Tuesday, March 26th, 2019 Posted by Jim Thacker

Otoy reveals OctaneRender 2019 product roadmap

Otoy has revealed its product roadmap for OctaneRender 2019, this year’s cycle of updates to the GPU production renderer, during a presentation at last week’s GTC 2019 conference.

The firm has also released initial preview versions of both OctaneRender 2019.1 and OctaneRender 2019.2, the first two updates in the cycle.

OctaneRender 2019.1 adds support for layered materials, vector displacement and a rounded edge shader. OctaneRender 2019.2 gets support for hardware-accelerated ray tracing via Nvidia’s RTX architecture.

OctaneRender 2019.1: new layered material system and OSL shading options
New features in OctaneRender 2019.1 include a new layered material system – the GTC slides show car paint, coated glass and thin-wall materials like soap bubbles – with support for up to eight layers.

There are also new Open Shading Language volume shaders, and OSL support for vector displacement: the slides show the classic test case of an ear being generated from a vector displacement map.

In addition, the update adds the rounded edge shader originally due in OctaneRender 3.09 last year.

The edge shader comes with two different modes, Fast and Accurate, the latter of which can be applied only to Convex edges or only to Concave edges to trade render times against visual accuracy.

Other new features include a new universal camera, with support for OSL distortion maps to mimic the properties of real-world camera lenses.

There is also a new AI-driven supersampling system for “4x faster renders”.

You can see comparison images with supersampling on and off at 03:00 in the video at the top of the story: YouTube compression makes it hard to tell for sure, but it seems to cause few changes to rendered ouput.

There has also been a “3x improvement” in the AI volumetric denoiser, though it isn’t clear from the slides whether the figure refers to an improvement in denoising time or visual quality of the output.

Finally, Otoy has added a set of new geometric primitives ranging from standard shapes to complex polyhedra and a truncated cone, shown in use as a light volume.

OctaneRender 2019.2: hardware-accelerated ray tracing on Nvidia GPUs, more Spectron features
New features in OctaneRender 2019.2 include support for hardware-accelerated ray tracing based on Nvidia’s RTX architecture, available in its current-gen Turing GPUs.

In a forum post, Otoy describes enabling RTX hardware acceleration in OctaneRender as providing a speed boost of between 1.1x and 7.5x over rendering using Nvidia’s older CUDA architecture.

Otoy is also continuing to migrate to RNDR, a new universal framework and SDK for all of its technologies, including OctaneRender and its Brigade path tracing engine, its ORBX file format, and light field rendering.

As well as unifying development, the RNDR framework includes new backends for Direct3D, x86 CPUs, and the Vulkan and Metal APIs, enabling OctaneRender to run on a wider range of hardware.

The process was originally due to complete in OctaneRender 2019.1, but Otoy’s GDC slides include one showing headless OctaneRender “finally” running on macOS in 2019.2.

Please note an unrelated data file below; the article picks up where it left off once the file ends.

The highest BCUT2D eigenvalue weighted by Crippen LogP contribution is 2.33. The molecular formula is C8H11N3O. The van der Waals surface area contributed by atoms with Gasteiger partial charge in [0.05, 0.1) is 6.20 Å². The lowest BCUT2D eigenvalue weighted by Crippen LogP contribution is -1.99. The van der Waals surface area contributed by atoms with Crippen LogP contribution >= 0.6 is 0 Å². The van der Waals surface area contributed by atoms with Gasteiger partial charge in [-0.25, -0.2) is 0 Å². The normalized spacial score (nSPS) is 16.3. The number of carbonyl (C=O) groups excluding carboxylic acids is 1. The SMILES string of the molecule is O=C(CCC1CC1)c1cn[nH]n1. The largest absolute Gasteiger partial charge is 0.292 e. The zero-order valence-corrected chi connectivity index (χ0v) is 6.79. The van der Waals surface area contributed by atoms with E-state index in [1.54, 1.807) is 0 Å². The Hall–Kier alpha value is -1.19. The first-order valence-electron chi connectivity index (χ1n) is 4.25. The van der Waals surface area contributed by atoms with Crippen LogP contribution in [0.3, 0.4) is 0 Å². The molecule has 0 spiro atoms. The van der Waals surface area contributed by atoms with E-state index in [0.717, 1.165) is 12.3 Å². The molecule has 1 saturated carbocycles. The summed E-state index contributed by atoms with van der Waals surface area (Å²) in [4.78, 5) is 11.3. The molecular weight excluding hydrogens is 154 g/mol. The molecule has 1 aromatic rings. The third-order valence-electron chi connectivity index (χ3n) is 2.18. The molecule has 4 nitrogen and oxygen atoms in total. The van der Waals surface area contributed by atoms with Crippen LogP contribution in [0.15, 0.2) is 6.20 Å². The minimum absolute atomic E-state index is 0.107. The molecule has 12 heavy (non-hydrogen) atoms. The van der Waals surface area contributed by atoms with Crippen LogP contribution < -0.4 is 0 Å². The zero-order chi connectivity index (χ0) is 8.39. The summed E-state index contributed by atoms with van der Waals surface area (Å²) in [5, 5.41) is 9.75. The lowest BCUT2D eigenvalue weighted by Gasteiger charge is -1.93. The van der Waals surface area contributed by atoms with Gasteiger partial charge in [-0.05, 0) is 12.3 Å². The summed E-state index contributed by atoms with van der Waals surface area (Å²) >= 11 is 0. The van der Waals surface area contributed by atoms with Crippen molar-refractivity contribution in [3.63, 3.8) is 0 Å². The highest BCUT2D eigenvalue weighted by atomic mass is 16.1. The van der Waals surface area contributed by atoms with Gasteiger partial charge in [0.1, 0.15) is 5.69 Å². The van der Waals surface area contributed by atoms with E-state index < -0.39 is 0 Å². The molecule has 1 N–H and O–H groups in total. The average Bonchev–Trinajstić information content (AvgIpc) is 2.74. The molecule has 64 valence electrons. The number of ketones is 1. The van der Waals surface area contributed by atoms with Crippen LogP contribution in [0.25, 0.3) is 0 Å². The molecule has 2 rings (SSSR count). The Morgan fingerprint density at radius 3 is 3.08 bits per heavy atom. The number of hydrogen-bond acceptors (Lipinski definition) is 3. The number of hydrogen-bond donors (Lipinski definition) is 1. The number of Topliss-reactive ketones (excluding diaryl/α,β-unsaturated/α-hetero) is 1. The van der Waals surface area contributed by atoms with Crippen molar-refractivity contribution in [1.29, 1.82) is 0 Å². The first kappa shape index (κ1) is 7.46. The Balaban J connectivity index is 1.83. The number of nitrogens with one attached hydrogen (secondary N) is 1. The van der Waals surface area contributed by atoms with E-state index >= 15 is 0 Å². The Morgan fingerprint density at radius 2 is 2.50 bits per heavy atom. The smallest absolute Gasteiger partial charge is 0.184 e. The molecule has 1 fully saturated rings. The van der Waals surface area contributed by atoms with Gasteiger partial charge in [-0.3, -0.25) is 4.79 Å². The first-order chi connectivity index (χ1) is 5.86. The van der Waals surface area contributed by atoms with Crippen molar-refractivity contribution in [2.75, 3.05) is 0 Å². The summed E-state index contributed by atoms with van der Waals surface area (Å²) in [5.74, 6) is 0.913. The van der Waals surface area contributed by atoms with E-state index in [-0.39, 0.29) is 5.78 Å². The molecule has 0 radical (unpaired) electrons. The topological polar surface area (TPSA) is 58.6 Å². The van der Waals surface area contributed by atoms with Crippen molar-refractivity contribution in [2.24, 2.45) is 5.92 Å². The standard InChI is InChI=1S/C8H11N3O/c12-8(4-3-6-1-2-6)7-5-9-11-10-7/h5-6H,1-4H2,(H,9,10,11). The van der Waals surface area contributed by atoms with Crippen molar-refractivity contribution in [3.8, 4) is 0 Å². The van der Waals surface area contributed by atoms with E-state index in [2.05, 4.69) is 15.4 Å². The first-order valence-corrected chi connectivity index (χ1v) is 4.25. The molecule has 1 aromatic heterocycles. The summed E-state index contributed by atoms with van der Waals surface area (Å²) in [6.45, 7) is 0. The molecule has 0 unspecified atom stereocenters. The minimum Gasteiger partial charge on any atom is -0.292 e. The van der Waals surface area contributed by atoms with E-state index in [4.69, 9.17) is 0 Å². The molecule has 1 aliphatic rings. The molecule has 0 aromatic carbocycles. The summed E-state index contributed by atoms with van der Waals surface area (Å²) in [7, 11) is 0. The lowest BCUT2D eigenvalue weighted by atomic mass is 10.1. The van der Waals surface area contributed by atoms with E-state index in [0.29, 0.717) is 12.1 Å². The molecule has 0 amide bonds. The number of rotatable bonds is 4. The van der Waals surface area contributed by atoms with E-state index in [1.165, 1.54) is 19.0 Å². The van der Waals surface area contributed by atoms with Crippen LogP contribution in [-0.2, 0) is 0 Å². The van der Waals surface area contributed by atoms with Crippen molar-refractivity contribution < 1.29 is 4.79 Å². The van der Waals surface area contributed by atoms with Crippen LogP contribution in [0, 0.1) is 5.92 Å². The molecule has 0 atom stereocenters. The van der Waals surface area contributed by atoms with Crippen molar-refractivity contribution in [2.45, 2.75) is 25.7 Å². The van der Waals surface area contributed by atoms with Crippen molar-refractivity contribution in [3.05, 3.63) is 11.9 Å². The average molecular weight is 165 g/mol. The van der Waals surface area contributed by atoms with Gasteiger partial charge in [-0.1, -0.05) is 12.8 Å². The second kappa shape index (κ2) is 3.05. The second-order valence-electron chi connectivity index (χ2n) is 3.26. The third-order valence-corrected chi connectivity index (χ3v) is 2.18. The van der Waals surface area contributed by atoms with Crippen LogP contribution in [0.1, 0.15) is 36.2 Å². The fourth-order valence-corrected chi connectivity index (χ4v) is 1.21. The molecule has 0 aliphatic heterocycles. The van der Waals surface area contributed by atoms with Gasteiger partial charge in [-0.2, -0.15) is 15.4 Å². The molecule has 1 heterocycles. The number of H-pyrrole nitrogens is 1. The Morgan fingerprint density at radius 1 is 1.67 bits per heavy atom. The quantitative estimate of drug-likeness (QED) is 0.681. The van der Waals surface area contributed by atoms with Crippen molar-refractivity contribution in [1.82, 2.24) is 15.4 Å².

The release also includes more functionality in Spectron, the new procedural volumetric lighting system announced last year, and partially implemented in OctaneRender 2018.1.

Features held over to 2019.2 include support for fluorescence, phosphorescence and polarised light.

The update will also introduce random walk subsurface scattering – also recently added in Arnold – and a “fast spectral universal hair material”.

However, one previously announced feature – it was originally scheduled for OctaneRender 2018.1 – that doesn’t feature anywhere in the new roadmap is the anime kernel: a non-photorealistic rendering system.

Availability and system requirements
OctaneRender 2019.1 and 2019.2 are both available as public previews: OctaneRender 2019.1 XB1 includes all of the features listed above; the OctaneRender 2019.2 preview only features the RTX acceleration.

The software is available for 64-bit Windows 7+, Linux and macOS 10.12+.

Otoy hasn’t announced final release dates for either version, but in the past two release cycles, it has taken four to six months to go from an initial XB1 release to a stable build.

Pricing and future subscription plans
OctaneRender currently costs $619 for a perpetual licence of the standalone renderer plus one DCC integration plugin. Further plugins cost between $139 and $269 each; render nodes cost $399 each.

An Enterprise subscription costs $699, including a perpetual licence of the standalone edition, plus 12 months’ access to all of the integration plugins and updates.

At the time of posting, the version of OctaneRender available in Otoy’s online store is OctaneRender 4: the stable version of OctaneRender 2018.1 is available, but only as an update.

Otoy has said that it is considering a “limited rent-to-own model” making it possible to buy OctaneRender 2018.1 outright, rather than as part of a subscription.

In its online FAQs, the firm says that it will announce more details in “Q1 2019” along with more details of a free two-GPU version of OctaneRender 4, announced last March, but still not currently available.

Read a full list of new features in OctaneRender 2019.1 XB1

Read a full list of new features in the public preview of OctaneRender 2019.2